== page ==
CeCe & Maggie

CeCe & Maggie

CeCe, left, and Maggie both thrived at the Jordan Center

Jordan Center | Fall 2011 Spotlight |

CeCe and Maggie were 3 and 1, respectively, when they were found alone in a dilapidated house and placed into foster care with the Clark family. Deanna Clark remembers the day the girls arrived on her doorstep dirty, frail and frightened. CeCe refused to come to her or speak to her.

But none of that mattered to Deanna and Eric Clark. “We fell in love with them,” Deanna says.

The couple placed the girls into a Raleigh-area daycare that didn’t work out. The staff there was unable to handle CeCe and some of the difficult behaviors she’d learned as a child of neglect, Deanna says. She had trouble communicating thoughts and frustrations, threw tantrums and refused to accept direction. On recommendation from the girls’ social worker, the Clarks moved CeCe and Maggie to the Jordan Center, where teachers are specifically trained to help children with emotional and developmental delays.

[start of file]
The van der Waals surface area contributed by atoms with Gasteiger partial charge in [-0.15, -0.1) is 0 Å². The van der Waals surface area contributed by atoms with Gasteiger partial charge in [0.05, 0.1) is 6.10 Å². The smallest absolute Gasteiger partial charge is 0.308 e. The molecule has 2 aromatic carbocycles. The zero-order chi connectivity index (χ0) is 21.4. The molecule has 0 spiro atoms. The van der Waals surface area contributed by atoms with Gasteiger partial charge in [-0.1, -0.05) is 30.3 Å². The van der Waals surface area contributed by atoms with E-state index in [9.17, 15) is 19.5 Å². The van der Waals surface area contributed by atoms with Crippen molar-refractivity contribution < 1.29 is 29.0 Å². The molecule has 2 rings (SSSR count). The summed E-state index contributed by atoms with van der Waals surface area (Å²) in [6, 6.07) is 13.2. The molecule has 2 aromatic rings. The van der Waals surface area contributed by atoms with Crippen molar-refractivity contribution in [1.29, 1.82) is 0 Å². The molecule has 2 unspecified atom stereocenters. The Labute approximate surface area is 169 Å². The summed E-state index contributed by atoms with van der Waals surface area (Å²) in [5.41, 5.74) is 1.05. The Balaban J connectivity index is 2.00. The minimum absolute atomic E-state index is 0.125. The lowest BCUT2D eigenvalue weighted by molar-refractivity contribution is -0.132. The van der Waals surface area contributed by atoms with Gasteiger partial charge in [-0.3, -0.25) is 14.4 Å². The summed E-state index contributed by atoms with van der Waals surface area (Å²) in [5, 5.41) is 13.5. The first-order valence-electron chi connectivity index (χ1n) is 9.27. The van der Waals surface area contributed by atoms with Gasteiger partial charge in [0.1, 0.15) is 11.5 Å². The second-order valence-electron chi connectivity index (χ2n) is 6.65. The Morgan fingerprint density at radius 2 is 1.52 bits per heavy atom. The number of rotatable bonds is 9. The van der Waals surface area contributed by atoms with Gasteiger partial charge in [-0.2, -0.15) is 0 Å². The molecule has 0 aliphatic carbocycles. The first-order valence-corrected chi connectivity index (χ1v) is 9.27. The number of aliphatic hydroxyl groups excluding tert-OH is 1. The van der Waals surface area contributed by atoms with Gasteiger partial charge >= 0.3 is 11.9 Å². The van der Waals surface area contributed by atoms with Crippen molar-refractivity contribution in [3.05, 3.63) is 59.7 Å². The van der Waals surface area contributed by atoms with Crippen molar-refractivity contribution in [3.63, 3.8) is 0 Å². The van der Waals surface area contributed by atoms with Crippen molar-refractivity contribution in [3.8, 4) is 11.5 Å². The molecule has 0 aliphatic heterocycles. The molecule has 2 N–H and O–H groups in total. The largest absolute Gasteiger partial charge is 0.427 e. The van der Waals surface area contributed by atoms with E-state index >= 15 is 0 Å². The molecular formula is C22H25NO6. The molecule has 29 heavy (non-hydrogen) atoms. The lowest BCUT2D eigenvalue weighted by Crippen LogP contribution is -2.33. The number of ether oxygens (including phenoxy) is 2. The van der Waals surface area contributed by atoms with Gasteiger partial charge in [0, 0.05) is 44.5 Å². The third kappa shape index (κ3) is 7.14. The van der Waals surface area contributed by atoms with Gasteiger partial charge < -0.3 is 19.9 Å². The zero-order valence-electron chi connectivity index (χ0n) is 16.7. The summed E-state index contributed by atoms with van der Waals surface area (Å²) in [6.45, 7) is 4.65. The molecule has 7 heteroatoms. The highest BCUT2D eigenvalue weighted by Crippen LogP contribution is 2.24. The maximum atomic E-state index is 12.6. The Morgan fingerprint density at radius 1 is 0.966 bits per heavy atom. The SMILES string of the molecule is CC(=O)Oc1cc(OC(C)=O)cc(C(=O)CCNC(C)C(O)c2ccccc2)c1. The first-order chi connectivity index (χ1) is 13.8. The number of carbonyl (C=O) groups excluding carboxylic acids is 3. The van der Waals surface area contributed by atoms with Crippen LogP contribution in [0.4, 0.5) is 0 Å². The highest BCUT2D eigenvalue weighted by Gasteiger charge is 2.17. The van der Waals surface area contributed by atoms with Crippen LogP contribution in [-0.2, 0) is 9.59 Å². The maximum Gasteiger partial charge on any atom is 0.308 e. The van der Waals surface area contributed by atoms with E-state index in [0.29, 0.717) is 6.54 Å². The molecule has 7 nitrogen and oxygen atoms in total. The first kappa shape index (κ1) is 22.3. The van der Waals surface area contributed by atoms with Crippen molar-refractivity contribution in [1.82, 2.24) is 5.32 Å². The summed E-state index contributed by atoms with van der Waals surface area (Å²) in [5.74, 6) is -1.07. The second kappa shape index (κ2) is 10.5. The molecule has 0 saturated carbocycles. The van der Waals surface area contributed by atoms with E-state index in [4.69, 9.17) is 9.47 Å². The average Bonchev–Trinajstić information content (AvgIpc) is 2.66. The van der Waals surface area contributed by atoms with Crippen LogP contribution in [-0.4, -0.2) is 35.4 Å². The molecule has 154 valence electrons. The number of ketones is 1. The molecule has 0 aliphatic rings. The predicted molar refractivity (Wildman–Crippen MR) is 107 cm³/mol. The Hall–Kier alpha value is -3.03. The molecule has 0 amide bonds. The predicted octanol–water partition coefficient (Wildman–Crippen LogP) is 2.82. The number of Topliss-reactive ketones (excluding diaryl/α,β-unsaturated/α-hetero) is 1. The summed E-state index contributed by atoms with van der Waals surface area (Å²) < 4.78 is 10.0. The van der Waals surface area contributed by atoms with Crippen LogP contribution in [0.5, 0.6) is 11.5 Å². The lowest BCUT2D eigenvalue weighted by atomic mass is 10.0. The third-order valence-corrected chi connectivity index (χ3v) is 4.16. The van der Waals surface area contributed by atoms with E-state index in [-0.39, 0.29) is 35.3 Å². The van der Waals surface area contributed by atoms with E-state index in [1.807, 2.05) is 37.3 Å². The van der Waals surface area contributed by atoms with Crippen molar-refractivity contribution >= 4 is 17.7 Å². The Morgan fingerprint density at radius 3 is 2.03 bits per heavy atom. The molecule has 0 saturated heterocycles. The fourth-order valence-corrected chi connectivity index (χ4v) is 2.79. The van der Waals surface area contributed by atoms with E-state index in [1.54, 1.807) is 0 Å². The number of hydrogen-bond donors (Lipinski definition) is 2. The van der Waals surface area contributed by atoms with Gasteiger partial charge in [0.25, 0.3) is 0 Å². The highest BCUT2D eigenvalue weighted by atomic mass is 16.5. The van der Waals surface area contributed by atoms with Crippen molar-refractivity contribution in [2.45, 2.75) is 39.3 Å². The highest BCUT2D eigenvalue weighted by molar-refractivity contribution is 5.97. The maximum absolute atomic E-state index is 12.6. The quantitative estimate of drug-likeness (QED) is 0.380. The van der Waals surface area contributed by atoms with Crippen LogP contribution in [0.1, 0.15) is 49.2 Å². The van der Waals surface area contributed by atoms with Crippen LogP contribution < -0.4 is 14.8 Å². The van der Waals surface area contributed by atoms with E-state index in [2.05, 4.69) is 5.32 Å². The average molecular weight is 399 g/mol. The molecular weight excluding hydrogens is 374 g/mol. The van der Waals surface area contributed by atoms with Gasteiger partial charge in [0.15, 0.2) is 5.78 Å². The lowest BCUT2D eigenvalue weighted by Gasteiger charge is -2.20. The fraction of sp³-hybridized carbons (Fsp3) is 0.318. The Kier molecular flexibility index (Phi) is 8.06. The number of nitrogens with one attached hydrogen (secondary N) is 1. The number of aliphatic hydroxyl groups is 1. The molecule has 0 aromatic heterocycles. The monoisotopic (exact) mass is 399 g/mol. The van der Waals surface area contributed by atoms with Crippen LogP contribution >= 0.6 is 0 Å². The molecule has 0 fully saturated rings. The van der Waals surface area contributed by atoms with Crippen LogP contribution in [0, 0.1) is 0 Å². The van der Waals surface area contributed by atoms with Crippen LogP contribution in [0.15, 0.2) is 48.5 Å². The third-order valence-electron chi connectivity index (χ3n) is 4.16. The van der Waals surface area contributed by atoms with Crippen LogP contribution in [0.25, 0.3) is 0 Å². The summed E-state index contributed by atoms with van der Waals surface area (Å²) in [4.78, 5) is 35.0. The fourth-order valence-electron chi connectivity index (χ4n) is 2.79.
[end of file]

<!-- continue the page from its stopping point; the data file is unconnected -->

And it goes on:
It was one of the best decisions they’ve made, Deanna says.

“At the Jordan Center, the staff identified [CeCe’s] issues and taught her to communicate in a more positive way,” she says. “They also helped Eric and me with appropriate discipline strategies, including an exercise that focuses on breathing, which helps CeCe relax.”

By the end of her first year, CeCe was improving. She began doing her work in class and controlling her behavior. She also learned to be more sociable with children.
The Clarks adopted CeCe and Maggie, now 6 and 5, in 2009. Each day is a challenge still, Deanna says, as CeCe has some compulsive behaviors that bear watching closely. But life is a lot less stressful and the family can see glimmers of hope.

“Thanks to the Jordan Center, CeCe is a different child,” Deanna says. “After years of silence, she actually talks to me now and, when I listen to her tell me about her day, I’m so appreciative of everything the staff has done for CeCe and our family.”